I used to love them. Pete and I were at Disney eons ago and I sort of tricked him into going on Space Mountain – by tricked I mean, he didn’t know what the ride was and I left out details while we stood on line. And then the moment of truth came when he realized he was getting into a little cart that not only was on rails but the rails were headed into the dark. He tells this story way better than I ever will. The bottom line for me was that he stayed on the roller coaster with me… that day and all the days that followed.
It has come to my attention recently that I don’t like roller coasters anymore. It seems like the average adult body would natural reject something that violent – aging knees gripping for something steady, backs that go out of line a lot easier than when we were younger and then there’s the lurching ups and downs of a stomach that knows there will be consequences to such ups and downs. I prefer to stay off roller coasters.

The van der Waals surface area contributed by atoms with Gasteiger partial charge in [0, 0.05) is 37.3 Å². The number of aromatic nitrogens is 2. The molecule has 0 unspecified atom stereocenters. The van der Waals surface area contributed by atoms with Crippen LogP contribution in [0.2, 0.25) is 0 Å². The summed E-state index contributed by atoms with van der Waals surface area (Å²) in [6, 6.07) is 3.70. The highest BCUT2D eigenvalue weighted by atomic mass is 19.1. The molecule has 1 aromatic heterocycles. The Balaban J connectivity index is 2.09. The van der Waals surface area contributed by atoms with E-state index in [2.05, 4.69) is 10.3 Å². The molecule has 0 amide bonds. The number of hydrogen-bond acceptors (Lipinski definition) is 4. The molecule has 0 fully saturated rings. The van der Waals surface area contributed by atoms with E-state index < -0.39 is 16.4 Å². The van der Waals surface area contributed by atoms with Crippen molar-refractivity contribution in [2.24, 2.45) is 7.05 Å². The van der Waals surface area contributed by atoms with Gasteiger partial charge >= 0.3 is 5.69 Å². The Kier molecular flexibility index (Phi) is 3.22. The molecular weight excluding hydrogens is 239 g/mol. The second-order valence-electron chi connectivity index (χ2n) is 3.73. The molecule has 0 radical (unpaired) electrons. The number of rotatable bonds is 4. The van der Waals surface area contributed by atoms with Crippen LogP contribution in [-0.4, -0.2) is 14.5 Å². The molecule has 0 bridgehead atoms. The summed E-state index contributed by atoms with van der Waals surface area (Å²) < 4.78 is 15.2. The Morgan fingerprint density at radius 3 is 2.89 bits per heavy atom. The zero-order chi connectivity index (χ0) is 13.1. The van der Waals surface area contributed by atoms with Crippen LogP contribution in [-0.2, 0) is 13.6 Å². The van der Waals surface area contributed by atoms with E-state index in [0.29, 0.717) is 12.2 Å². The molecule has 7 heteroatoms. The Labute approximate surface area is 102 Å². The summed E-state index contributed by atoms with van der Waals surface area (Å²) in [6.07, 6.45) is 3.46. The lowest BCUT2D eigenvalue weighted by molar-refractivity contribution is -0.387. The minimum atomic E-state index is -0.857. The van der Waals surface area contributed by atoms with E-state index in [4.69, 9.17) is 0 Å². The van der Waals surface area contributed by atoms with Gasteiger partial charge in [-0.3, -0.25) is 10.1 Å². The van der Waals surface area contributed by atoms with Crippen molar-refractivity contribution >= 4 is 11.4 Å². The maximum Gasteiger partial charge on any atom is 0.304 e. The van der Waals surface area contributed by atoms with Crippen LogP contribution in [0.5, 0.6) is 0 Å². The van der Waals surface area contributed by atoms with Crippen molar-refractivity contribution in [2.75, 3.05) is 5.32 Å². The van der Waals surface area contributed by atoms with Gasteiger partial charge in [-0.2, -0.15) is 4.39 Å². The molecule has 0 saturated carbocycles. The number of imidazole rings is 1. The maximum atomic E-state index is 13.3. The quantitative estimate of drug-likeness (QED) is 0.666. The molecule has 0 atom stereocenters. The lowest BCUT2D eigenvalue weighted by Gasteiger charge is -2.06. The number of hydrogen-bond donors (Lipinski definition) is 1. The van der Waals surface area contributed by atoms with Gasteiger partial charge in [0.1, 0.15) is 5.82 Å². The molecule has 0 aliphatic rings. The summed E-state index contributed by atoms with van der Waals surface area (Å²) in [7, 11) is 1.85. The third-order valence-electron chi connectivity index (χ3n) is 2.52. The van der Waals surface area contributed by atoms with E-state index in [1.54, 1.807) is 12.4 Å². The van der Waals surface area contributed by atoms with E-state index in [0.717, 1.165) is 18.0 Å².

But the ride of life? The roller coaster of life? We don’t get to choose the ups and downs. I’ve been meditating on a Frederich Buechner quote this week, “Here is the world. Beautiful and Terrible things will happen. Do not be afraid.” 13 words. He said all of that in just 13 words.
Here is the world – up and down we will go. Sometimes as expected but most of the time unexpected. Our knees will grip, our backs will bend and our stomachs will lurch. Beautiful and Terrible things will happen.
Recently, a truly beautiful thing has happened for me. I’ve met a beautiful, gentle man. And with him came a healthy amount of emotions. Expectation. Elation. Delight. Comfort. Fear. Panic. Wonder.
My heart was crowded for the first couple weeks. All of these emotions had begun to mingle around in the living room of my heart, mingle with all the other emotions that had already made a home there. Contentment. Happiness. Sadness. Anxiety. Depression. Joy. Full joy from a life that has been filled from having been loved and having loved. My heart was crowded.